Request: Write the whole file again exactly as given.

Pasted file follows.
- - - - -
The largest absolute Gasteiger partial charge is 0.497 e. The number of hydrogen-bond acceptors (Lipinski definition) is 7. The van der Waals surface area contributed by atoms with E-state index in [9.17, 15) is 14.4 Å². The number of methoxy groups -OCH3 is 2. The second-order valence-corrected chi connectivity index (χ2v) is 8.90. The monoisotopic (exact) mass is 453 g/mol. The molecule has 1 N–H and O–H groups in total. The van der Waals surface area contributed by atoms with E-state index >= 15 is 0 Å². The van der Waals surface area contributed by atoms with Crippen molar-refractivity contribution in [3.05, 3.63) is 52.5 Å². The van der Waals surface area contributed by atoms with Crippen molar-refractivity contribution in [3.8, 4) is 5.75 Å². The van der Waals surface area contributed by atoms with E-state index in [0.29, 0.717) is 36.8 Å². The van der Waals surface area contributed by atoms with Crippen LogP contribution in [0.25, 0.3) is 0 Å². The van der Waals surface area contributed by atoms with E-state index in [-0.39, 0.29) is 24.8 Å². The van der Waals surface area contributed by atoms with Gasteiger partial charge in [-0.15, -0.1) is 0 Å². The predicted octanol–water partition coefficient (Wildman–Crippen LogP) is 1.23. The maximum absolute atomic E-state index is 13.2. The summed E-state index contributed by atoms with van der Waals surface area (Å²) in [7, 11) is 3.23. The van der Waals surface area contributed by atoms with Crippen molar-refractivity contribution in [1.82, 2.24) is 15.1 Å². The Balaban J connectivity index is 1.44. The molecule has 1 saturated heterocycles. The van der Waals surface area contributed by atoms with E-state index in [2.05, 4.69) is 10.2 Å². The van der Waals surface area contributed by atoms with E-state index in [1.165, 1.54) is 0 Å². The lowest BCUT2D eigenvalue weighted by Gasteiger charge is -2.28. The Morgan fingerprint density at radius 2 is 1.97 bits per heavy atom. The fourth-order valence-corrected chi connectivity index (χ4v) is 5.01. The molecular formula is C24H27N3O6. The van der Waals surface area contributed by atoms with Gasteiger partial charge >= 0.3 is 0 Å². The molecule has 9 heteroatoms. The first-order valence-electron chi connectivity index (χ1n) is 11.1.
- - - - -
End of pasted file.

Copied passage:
The largest absolute Gasteiger partial charge is 0.497 e. The number of hydrogen-bond acceptors (Lipinski definition) is 7. The van der Waals surface area contributed by atoms with E-state index in [9.17, 15) is 14.4 Å². The number of methoxy groups -OCH3 is 2. The second-order valence-corrected chi connectivity index (χ2v) is 8.90. The monoisotopic (exact) mass is 453 g/mol. The molecule has 1 N–H and O–H groups in total. The van der Waals surface area contributed by atoms with E-state index >= 15 is 0 Å². The van der Waals surface area contributed by atoms with Crippen molar-refractivity contribution in [3.05, 3.63) is 52.5 Å². The van der Waals surface area contributed by atoms with Crippen molar-refractivity contribution in [3.8, 4) is 5.75 Å². The van der Waals surface area contributed by atoms with E-state index in [0.29, 0.717) is 36.8 Å². The van der Waals surface area contributed by atoms with Crippen LogP contribution in [0.25, 0.3) is 0 Å². The van der Waals surface area contributed by atoms with E-state index in [-0.39, 0.29) is 24.8 Å². The van der Waals surface area contributed by atoms with Gasteiger partial charge in [-0.15, -0.1) is 0 Å². The predicted octanol–water partition coefficient (Wildman–Crippen LogP) is 1.23. The maximum absolute atomic E-state index is 13.2. The summed E-state index contributed by atoms with van der Waals surface area (Å²) in [7, 11) is 3.23. The van der Waals surface area contributed by atoms with Crippen molar-refractivity contribution in [1.82, 2.24) is 15.1 Å². The Balaban J connectivity index is 1.44. The molecule has 1 saturated heterocycles. The van der Waals surface area contributed by atoms with E-state index in [2.05, 4.69) is 10.2 Å². The van der Waals surface area contributed by atoms with E-state index in [1.165, 1.54) is 0 Å². The lowest BCUT2D eigenvalue weighted by Gasteiger charge is -2.28. The Morgan fingerprint density at radius 2 is 1.97 bits per heavy atom. The fourth-order valence-corrected chi connectivity index (χ4v) is 5.01. The molecular formula is C24H27N3O6. The van der Waals surface area contributed by atoms with Gasteiger partial charge >= 0.3 is 0 Å². The molecule has 9 heteroatoms. The first-order valence-electron chi connectivity index (χ1n) is 11.1.